Dark of the Moon

Dark of the Moon by Tracy Barrett

Book: Dark of the Moon by Tracy Barrett Read Free Book Online
Authors: Tracy Barrett
weapons within the precinct of the palace. Fearing I would be searched, I managed to slip it to Prokris, who has hidden it among her clothes. No one would touch her belongings, and I will need that sword if her plan is to succeed.
    The road is steep. Behind us, one of the little girls is whining, and I turn. Prokris is already carrying a small boy who is sucking on his thumb, his head on her shoulder, so I wait for the little girl to reach me, and then I scoop her up and settle her on my shoulders. She grasps my hair with her small fists and stops sniffling.
    My guide waits for me at the next turn. "Look," he says, "you're a foreigner, a barbarian." I start to object but think better of it. "Still, you seem like a good sort, and you
a prince." He looks at me doubtfully, and I nod in confirmation. "Three kinds of women live in the palace. There are the servants, who are all local girls with brothers and fathers nearby, ready to defend them and to avenge any wrong done to them. Then there are the wives of the Minos. You will not see them, except in his presence, and then only if he invites you." We walk on. Finally, he says, "And then—then there are the others."
    "What others?"
    "There are two of them. You probably won't see them, but if you do..." He trails off and lays a hand on my shoulder. "Well, if you do, be careful. There's no telling what will make them angry, and they are very powerful."
    He refuses to say more, and soon we climb steps and pass through wide doors, and we are in the palace. I try not to gasp like a peasant at the sight of the painted walls. Some show leaping dolphins in impossible colors so joyful that despite my dread of what is coming, my heart lifts; some show flowers growing in all directions; others, blue monkeys harvesting saffron blossoms. On one, boats sail on an ocean with waves cresting in every color the ocean never was, red and orange and bright yellow. We pass through chambers decorated with paintings of double-headed axes. My escort tells me that this is a holy symbol called the labrys. It gives its name to the entire palace, the labyrinthos.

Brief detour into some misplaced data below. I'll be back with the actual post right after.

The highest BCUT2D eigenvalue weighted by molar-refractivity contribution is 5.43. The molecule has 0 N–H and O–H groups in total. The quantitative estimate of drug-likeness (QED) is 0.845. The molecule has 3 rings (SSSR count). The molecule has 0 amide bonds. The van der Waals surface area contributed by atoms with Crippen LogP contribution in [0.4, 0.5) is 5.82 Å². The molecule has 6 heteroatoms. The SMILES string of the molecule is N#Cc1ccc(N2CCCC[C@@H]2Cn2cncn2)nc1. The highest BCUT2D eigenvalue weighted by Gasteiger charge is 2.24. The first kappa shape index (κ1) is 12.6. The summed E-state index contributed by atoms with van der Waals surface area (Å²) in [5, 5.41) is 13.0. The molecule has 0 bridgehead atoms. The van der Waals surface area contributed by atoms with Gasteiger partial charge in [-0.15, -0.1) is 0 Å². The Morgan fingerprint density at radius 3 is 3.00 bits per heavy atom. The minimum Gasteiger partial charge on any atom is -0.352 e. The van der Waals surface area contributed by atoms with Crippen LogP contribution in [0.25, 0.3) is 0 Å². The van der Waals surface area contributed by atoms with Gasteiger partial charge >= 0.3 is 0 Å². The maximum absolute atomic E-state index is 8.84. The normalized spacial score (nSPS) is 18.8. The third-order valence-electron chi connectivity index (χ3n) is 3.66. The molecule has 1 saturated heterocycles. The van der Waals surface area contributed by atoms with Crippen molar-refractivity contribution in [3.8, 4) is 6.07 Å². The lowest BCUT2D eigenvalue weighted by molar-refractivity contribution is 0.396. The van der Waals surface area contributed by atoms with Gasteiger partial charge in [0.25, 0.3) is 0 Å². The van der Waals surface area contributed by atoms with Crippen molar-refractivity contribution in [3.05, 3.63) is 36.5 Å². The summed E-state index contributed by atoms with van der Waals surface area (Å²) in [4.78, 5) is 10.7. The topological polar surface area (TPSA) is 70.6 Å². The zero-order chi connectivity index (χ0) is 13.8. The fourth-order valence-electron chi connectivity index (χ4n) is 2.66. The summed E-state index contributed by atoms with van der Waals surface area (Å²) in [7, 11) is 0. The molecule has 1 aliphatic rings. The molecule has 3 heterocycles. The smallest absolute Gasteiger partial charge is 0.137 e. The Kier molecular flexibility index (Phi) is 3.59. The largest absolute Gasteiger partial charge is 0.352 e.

Finally, we are in the heart of the palace, where no sunlight falls. Torches are lit, their light bouncing off the shiny stone floor and showing walls painted a solid red. Hands reach up and take the little girl off my shoulders. She clings to my hair briefly, protesting, and then surrenders. She and the five other little girls are led off by women who seem kind enough. In the next room, men coax the little boys along in gentle voices.
    "They'll be well taken care of," says my escort as I watch them depart. "Our monster has no need of them."
    "He doesn't? Why not?" I blurt before thinking.
    The guard turns his unblinking gaze on me. "Why, because he has you."


Chapter 17
    I HAVE NEVER believed she was the daughter of Velchanos, you know." The thin, sour voice was familiar, but what it said was so strange that for a moment, I wondered if I had dreamt it. It was followed by an answering murmur whose words I didn't understand but which sounded shocked.
    I pushed myself up on one elbow, being careful to remain hidden on the long couch in one of the palace's many sitting rooms. I had fallen asleep there after yet another late-night birth. My mother had grown so heavy and awkward that she had allowed me to deliver the baby, a sweet little girl, by myself, and even when we returned to the palace I was so excited that I barely slept.
    The first woman went on. "Remember how poor the harvest was before she was born? Velchanos let hardly any rain fall, and the people would have starved if the fish hadn't been especially abundant that summer. Surely he was showing us that he had nothing to do with her conception." The speaker was Damia, the oldest of the priestesses now that her closest friend and ally, Thoösa, had been removed from her post when I became a woman and took her place.
    The other person spoke again. "Have you said anything about this

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